Artificial Light and Circadian Rhythm – Are We Messing It Up?by Sara Adaes, PhD | October 22, 2016
The day-night cycle is one of the most defining patterns of life as we know it. We live in a cyclic environment and circadian rhythms are an essential element in the biology of living organisms.
Many physiological processes are synchronized with the day-night cycle, being modulated by environmental timing cues such as sunlight. Our biological clock must detect the cyclic variations in light in order to manage our physiological functions accordingly. To do so, light changes are sensed by specialized cells in the retina called retinal ganglion cells; these retinal photoreceptors receive light and send information to the brain, more specifically to a structure located in the hypothalamus called suprachiasmatic nucleus (SCN). SCN neurons then convey temporal information to other tissues, producing synchronized circadian rhythms in many of our bodily processes.
Evolution made us adapt to our cyclic environment and these external cycles have become essential to the maintenance of a healthy state. But modern societies have tainted these cycles. The widespread use of artificial lighting, for example, has heavily disrupted the natural daily light-dark cycle in a way that is far from innocuous. Continuous exposure to light is regarded as a risk factor for frailty, with a number of studies supporting the idea that this disruption in our circadian rhythms can have a significant impact on health.
This is a major issue since it is estimated that about 75% of the world’s population may be exposed to light during the night. Also, shift work is considerably common (around 20% of workers in Europe and 29% in the US), and epidemiological studies have shown that shift workers have an increased occurrence of breast cancer, metabolic syndrome, obesity, bone dysfunctions, cardiovascular disease, stroke and sleep impairments.
But although these studies indicate a correlation between artificial light exposure and health issues, a causal relationship is hard to determine in human studies. Animal research has helped us understand the real impact of circadian rhythm disruption and has revealed a number of mechanisms through which it can influence health. However, most studies used relatively brief periods of light exposure disruption which largely fail to reproduce the patterns of light exposure in some human contexts, such as shift work, or intensive care settings and nursing homes, for example.
A recent study has set about filling this gap by investigating the relationship between a long-term disruption of circadian rhythms and disease. In this work, mice were exposed to continuous light for 24 weeks and several health parameters were measured: rhythmicity in the central clock (the SCN), skeletal muscle function, bone microstructure, and immune system function were assessed at various time points during and following the 24 weeks of continuous light.
The findings showed that a disrupted circadian rhythm induces detrimental effects on several biological processes. Neuronal recordings revealed that the long-term exposure to continuous light caused a marked reduction in rhythmicity in the circadian pacemaker in the brain, the SCN. Continuous light also reduced muscle function, caused bone changes, and induced a transient pro-inflammatory state.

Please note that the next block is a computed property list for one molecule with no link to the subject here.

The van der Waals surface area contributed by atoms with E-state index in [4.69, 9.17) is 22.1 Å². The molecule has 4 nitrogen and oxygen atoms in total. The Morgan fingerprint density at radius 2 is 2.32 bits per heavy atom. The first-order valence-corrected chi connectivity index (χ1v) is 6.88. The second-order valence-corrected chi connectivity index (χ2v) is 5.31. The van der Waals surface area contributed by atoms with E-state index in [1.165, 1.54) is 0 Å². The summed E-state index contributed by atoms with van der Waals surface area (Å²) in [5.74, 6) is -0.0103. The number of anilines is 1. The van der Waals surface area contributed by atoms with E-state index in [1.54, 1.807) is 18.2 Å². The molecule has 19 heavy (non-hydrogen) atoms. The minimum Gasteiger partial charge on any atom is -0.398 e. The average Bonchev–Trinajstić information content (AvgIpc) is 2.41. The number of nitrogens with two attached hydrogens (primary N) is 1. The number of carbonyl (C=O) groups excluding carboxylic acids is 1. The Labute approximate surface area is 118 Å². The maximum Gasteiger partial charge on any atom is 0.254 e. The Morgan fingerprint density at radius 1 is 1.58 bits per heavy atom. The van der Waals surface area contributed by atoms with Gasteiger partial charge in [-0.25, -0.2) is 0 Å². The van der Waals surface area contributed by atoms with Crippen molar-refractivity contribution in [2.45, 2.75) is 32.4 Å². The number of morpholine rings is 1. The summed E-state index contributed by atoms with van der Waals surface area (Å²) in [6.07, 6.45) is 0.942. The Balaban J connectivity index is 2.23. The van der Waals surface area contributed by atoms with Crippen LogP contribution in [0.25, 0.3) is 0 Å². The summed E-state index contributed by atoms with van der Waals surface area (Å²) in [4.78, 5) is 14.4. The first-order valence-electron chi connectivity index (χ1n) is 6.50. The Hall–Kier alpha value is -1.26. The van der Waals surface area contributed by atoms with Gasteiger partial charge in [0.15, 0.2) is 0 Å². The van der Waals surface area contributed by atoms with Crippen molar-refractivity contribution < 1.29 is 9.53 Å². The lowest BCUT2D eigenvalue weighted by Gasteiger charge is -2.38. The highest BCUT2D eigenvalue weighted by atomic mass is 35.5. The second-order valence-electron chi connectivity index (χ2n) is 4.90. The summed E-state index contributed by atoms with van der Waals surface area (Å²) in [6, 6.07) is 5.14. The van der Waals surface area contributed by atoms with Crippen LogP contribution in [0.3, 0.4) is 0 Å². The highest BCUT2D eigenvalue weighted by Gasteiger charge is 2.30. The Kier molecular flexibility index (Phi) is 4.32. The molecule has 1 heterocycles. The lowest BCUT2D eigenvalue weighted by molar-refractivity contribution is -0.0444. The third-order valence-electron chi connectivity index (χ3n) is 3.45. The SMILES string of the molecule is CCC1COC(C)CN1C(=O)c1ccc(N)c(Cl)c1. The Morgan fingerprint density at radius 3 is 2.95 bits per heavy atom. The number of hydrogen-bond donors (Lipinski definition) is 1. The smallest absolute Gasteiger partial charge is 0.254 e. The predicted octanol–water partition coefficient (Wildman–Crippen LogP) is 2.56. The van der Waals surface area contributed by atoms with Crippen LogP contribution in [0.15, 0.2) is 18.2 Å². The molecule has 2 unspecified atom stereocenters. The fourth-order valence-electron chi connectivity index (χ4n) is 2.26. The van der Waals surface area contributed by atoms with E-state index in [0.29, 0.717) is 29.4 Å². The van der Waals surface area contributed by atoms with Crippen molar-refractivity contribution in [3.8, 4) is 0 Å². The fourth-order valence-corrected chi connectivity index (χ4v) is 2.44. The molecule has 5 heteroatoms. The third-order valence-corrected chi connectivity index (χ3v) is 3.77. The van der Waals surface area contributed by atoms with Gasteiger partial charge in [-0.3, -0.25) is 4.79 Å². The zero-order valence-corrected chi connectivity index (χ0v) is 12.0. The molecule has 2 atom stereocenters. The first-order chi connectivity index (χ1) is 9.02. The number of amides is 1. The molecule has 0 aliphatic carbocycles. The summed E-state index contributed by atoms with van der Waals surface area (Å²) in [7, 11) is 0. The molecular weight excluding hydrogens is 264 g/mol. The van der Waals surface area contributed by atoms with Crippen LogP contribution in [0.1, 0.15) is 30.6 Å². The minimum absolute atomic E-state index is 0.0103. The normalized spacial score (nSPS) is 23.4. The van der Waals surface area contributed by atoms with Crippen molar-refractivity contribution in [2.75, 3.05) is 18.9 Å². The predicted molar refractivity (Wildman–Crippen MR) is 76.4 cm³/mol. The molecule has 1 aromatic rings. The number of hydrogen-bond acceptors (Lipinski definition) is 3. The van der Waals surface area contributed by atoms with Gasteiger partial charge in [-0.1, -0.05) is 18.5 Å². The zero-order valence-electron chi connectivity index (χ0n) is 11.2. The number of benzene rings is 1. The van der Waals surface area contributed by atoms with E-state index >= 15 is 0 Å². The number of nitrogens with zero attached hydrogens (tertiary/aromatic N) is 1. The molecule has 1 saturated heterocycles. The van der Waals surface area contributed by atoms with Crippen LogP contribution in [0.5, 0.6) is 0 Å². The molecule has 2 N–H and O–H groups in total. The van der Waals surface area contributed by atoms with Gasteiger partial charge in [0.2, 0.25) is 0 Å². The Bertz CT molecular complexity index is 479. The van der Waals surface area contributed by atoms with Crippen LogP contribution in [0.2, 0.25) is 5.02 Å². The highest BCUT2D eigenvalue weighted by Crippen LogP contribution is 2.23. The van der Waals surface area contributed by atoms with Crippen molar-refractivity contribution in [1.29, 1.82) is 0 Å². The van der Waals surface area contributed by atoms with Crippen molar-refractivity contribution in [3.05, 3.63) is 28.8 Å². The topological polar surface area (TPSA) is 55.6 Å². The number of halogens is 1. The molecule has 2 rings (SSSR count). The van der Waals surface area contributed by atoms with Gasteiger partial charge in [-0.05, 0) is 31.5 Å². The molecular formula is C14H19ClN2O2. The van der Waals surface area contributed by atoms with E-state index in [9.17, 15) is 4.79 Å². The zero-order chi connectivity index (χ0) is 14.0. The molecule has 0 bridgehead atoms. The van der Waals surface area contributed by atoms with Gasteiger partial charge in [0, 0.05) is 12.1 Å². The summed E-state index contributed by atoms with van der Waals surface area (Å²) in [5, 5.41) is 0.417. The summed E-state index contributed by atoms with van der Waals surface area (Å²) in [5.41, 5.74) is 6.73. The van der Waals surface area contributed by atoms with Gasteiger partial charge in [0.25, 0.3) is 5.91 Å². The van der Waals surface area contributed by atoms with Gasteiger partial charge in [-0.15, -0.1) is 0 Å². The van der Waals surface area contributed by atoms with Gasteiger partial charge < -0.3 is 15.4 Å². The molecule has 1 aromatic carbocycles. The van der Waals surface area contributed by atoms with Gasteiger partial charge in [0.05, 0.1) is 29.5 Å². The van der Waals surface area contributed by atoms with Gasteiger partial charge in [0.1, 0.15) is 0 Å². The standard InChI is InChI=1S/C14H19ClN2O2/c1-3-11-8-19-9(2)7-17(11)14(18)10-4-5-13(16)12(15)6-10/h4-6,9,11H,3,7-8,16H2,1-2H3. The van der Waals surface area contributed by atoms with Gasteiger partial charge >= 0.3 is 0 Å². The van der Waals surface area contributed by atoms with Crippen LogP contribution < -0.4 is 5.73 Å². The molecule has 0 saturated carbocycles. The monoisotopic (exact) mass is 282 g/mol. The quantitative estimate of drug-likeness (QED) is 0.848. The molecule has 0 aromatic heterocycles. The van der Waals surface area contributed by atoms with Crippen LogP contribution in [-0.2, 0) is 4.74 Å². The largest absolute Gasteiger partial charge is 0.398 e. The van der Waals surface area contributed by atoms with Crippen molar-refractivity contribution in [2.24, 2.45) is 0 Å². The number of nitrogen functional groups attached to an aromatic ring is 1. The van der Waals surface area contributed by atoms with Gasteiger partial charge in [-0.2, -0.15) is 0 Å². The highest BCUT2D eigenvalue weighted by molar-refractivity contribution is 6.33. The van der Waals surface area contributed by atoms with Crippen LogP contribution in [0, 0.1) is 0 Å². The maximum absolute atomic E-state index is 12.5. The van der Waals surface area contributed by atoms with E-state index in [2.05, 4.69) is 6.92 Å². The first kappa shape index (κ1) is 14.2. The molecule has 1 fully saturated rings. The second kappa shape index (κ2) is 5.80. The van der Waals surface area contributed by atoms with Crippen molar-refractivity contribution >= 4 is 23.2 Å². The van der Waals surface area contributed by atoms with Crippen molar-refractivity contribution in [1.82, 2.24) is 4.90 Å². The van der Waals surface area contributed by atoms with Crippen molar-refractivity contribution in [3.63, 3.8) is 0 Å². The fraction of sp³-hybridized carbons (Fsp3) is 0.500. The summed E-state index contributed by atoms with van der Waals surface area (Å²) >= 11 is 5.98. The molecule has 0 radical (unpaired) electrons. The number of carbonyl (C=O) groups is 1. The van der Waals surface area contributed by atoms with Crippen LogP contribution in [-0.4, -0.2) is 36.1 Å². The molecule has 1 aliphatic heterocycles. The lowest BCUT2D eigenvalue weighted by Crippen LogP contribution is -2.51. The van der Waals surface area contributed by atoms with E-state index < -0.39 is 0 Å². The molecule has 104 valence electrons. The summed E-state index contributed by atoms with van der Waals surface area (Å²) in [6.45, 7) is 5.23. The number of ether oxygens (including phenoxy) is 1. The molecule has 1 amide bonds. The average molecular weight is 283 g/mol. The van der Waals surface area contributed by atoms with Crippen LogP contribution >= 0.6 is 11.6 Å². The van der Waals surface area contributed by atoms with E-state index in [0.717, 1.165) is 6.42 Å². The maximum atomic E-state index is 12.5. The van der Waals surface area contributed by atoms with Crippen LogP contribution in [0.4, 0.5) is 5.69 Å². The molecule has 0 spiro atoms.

In fact, many of these changes were consistent with a state of accelerated aging, namely the decline in muscle strength, physical endurance and motor coordination which are often observed in elderly adults.
Relevant changes in bone structure were also observed. Bones are formed by two types of bone tissue: trabecular (or spongy) bone and cortical (or compact) bone. As one ages, spongy bone becomes less dense, whereas compact bone tends to thicken. The continuous exposure to light in mice induced a progressive loss of trabecular bone similar to that observed in early age-related osteoporosis, and an increased thickness of cortical bone consistent with an accelerated effect of aging. Up to 21% of elderly adults have osteoporosis and some of these changes have actually been reported in shift workers: studies have shown that female shift workers have an increased risk of bone fractures and decreased bone mineral density.
Continuous exposure to light also induces a heightened pro-inflammatory state. Upon an immune stimulus, mice exposed to continuous light showed an increased production of pro-inflammatory molecules and a decreased secretion of anti-inflammatory compounds, even though this effect was transient. This intensified pro-inflammatory state is also observed during aging. Furthermore, human studies have also shown that shift workers have an increased risk of cancer and metabolic syndrome associated with immune system dysfunction, which is also known to aggravate age-related pathologies.
The reduction in rhythmicity in the SCN of mice continuously exposed to light also matches rhythm changes that occur in aged individuals. In fact, recent research suggests that impairments in the circadian clock within the SCN may be a defining factor in aging, being likely that an aged circadian system may actually contribute to the age-related decline in health.
This study solidified the notion that long-term exposure to continuous light can have a significant impact on health. Interestingly, most of the health parameters measured quickly returned to normal after restoring a regular light-dark cycle. Nevertheless, it becomes clear that exposure to artificial light is not at all harmless. By messing with our circadian rhythms through constant exposure to light, we may be accelerating our aging process and be actively weakening our health and resistance to disease.
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